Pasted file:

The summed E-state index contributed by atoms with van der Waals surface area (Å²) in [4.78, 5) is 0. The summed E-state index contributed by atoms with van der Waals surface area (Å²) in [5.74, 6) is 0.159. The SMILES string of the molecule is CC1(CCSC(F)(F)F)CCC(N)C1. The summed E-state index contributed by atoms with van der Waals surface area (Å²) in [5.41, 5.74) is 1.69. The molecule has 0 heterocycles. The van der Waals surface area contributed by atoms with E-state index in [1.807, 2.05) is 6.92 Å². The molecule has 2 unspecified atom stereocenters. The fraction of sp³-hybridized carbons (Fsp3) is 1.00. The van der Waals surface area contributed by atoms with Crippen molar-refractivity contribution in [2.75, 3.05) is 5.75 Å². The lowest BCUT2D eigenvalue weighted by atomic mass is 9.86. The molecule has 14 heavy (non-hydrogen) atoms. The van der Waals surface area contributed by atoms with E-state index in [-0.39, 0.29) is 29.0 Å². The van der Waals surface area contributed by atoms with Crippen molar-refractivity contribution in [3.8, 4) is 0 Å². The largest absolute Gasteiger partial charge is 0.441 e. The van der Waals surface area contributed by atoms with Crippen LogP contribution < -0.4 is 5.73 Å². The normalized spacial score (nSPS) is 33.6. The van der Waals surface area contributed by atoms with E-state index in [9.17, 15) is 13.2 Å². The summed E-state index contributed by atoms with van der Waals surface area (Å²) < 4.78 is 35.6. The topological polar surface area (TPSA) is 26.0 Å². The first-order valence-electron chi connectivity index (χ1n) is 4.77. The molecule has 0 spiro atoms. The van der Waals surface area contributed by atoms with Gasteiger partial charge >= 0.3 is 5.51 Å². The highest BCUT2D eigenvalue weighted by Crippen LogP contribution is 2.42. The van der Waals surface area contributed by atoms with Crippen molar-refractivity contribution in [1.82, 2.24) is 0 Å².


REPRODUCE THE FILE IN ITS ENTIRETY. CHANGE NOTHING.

The summed E-state index contributed by atoms with van der Waals surface area (Å²) in [4.78, 5) is 0. The summed E-state index contributed by atoms with van der Waals surface area (Å²) in [5.74, 6) is 0.159. The SMILES string of the molecule is CC1(CCSC(F)(F)F)CCC(N)C1. The summed E-state index contributed by atoms with van der Waals surface area (Å²) in [5.41, 5.74) is 1.69. The molecule has 0 heterocycles. The van der Waals surface area contributed by atoms with E-state index in [1.807, 2.05) is 6.92 Å². The molecule has 2 unspecified atom stereocenters. The fraction of sp³-hybridized carbons (Fsp3) is 1.00. The van der Waals surface area contributed by atoms with Crippen molar-refractivity contribution in [2.75, 3.05) is 5.75 Å². The lowest BCUT2D eigenvalue weighted by atomic mass is 9.86. The molecule has 14 heavy (non-hydrogen) atoms. The van der Waals surface area contributed by atoms with E-state index in [-0.39, 0.29) is 29.0 Å². The van der Waals surface area contributed by atoms with Crippen molar-refractivity contribution in [3.8, 4) is 0 Å². The largest absolute Gasteiger partial charge is 0.441 e. The van der Waals surface area contributed by atoms with Crippen LogP contribution < -0.4 is 5.73 Å². The normalized spacial score (nSPS) is 33.6. The van der Waals surface area contributed by atoms with E-state index in [9.17, 15) is 13.2 Å². The summed E-state index contributed by atoms with van der Waals surface area (Å²) < 4.78 is 35.6. The topological polar surface area (TPSA) is 26.0 Å². The first-order valence-electron chi connectivity index (χ1n) is 4.77. The molecule has 0 spiro atoms. The van der Waals surface area contributed by atoms with Gasteiger partial charge >= 0.3 is 5.51 Å². The highest BCUT2D eigenvalue weighted by Crippen LogP contribution is 2.42. The van der Waals surface area contributed by atoms with Crippen molar-refractivity contribution in [1.82, 2.24) is 0 Å².